Speaking of changing trends, the census shows that the number of smallholders is actually decreasing and average land tenure is increasing. A comparison of 2003 and 2013 census data shows that the average land tenure per farming household increased from 0.35 Ha/farmer household to 0.86 Ha/farmer household. The number of farmers with land tenure of less than 0.1 Ha in West Java Province decreased dramatically from 1.9 million households in 2003 to just 0.69 million in 2013 (a decrease of 63%). In fact, the overall decline in the number of farming households in West Java was only 29%.
What does this mean? There are two possibilities: (1) that farmers are becoming more prosperous with increased land tenure, or (2) that smallholders are losing their status as landowning farmers due to ownership transfer or land conversion to non-agricultural use.
Let’s look at other data: there has been an increase in the number of farming households with a land area of more than 0.5 Ha, with the highest increase occurring in the land area class of more than 3 Ha (a 15% increase in the number of farming households). When this data is compared with the 1993 and 2003 agricultural census comparisons, the second conclusion makes more sense. In the 1993-2003 census comparison, the number of smallholder farmer households (land size <0.5 Ha) increased from 45.3% to 56.4%. This means that in the last 20+ years, smallholders’ land holdings have been getting smaller and smaller until they had to release their land to other farmers or for other uses.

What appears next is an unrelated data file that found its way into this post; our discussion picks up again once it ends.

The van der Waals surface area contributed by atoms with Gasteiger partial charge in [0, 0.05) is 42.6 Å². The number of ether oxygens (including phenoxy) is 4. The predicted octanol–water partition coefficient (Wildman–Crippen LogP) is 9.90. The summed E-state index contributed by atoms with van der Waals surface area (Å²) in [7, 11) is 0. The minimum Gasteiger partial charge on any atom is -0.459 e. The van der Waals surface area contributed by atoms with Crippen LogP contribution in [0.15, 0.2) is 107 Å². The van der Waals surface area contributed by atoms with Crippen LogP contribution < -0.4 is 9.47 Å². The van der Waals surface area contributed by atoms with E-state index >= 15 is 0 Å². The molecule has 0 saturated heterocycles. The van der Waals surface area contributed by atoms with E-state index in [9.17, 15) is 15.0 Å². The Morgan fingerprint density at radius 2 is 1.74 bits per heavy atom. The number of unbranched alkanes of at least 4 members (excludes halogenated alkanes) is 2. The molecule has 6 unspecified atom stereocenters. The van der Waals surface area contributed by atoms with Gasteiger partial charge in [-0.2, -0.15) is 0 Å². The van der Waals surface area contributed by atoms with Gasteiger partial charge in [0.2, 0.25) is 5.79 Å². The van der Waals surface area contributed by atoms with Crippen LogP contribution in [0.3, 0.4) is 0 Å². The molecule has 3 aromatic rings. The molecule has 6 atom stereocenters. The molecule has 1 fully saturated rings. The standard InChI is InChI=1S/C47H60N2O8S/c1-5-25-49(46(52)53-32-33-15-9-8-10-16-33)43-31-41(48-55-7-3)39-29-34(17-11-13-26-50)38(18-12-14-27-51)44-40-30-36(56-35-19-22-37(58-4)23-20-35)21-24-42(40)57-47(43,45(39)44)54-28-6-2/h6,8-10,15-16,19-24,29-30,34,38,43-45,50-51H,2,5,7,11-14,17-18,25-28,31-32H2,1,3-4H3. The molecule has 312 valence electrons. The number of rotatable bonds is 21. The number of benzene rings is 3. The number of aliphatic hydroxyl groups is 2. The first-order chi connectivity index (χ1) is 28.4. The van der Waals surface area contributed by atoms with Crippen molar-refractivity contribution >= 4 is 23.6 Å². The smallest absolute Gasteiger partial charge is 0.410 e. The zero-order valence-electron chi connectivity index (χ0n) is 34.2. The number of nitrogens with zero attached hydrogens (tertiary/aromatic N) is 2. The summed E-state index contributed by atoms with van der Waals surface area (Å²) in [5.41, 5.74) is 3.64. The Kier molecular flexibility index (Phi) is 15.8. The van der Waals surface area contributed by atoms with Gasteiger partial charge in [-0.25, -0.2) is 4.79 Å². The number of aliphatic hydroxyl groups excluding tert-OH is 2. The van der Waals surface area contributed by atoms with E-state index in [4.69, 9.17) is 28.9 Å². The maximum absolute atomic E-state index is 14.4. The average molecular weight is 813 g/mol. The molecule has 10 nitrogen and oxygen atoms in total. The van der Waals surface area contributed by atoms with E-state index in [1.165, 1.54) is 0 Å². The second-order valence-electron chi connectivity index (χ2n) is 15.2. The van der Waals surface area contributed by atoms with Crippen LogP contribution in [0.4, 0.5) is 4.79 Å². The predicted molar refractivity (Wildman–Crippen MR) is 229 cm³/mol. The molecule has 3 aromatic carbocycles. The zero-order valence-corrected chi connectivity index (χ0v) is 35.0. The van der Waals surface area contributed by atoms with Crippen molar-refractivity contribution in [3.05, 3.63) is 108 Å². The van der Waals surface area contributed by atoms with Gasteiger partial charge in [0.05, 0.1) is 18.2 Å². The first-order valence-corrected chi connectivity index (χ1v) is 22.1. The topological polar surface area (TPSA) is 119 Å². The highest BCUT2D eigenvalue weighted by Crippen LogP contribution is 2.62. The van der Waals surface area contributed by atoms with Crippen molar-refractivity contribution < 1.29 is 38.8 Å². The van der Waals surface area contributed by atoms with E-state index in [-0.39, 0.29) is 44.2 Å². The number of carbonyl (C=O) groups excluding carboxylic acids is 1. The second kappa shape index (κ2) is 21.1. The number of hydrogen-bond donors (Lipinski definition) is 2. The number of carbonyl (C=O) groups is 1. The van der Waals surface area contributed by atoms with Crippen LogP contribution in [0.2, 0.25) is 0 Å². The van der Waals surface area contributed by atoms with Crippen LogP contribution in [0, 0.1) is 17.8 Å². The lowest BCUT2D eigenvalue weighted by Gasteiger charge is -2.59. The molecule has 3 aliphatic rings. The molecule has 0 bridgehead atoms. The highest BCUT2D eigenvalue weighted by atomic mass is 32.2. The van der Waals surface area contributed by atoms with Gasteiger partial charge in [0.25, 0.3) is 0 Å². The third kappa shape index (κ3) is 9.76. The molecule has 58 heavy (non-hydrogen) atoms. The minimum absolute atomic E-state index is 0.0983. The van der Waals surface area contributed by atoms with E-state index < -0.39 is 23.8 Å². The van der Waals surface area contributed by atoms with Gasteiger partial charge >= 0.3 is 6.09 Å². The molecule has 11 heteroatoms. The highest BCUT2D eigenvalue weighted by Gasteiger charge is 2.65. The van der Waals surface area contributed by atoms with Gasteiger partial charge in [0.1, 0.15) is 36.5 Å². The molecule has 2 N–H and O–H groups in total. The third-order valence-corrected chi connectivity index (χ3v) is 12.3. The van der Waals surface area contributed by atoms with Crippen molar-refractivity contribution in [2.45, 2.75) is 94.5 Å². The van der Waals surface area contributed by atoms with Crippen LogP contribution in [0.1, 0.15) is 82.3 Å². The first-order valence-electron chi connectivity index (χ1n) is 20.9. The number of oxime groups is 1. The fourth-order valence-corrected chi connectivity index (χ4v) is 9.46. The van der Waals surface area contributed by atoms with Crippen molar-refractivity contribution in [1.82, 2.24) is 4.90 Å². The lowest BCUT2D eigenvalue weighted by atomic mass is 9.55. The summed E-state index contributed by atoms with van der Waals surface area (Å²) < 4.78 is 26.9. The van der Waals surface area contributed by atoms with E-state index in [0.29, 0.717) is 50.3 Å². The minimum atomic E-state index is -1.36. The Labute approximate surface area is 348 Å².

The next question is, can smallholders with less than 0.5 hectares of land still prosper? As stated earlier, the answer is relative depending on the type of commodity being developed. Nevertheless, with the majority of farming households in West Java being in the agriculture and food subsector, we can look at a study conducted by Susilowati and Maulana (2012) which shows that the minimum land area for farmers to earn an income equal to or higher than the BPS poverty threshold is 0.65 Ha for rice, 1.12 Ha for corn and 0.74 Ha for soybeans. Furthermore, Susilowati and Maulana also calculated that to reach the Break Even Point (BEP) of farming, the minimum area is 0.51 Ha for rice, 0.41 Ha for corn and 0.46 Ha for soybean. Based on this study, it is certain that more than 2 million farming households in West Java are trapped in poverty. The latest data from BPS also shows that the average Farmer Exchange Rate for food crops (the ratio between the price index received by farmers and the price index spent by farmers for production and living needs) is 99.12, with values below 100 from January to August 2017 and above 100 from September to December 2017. Imagine that these 2 million farmers are responsible for providing around 3 million tons of rice (in GKG; assuming productivity of 4 tons/Ha/harvest) annually to the people of West Java, whose needs reach more than 6 million tons of rice (in GKG), or 30% of the rice needs in West Java (BPS, 2017).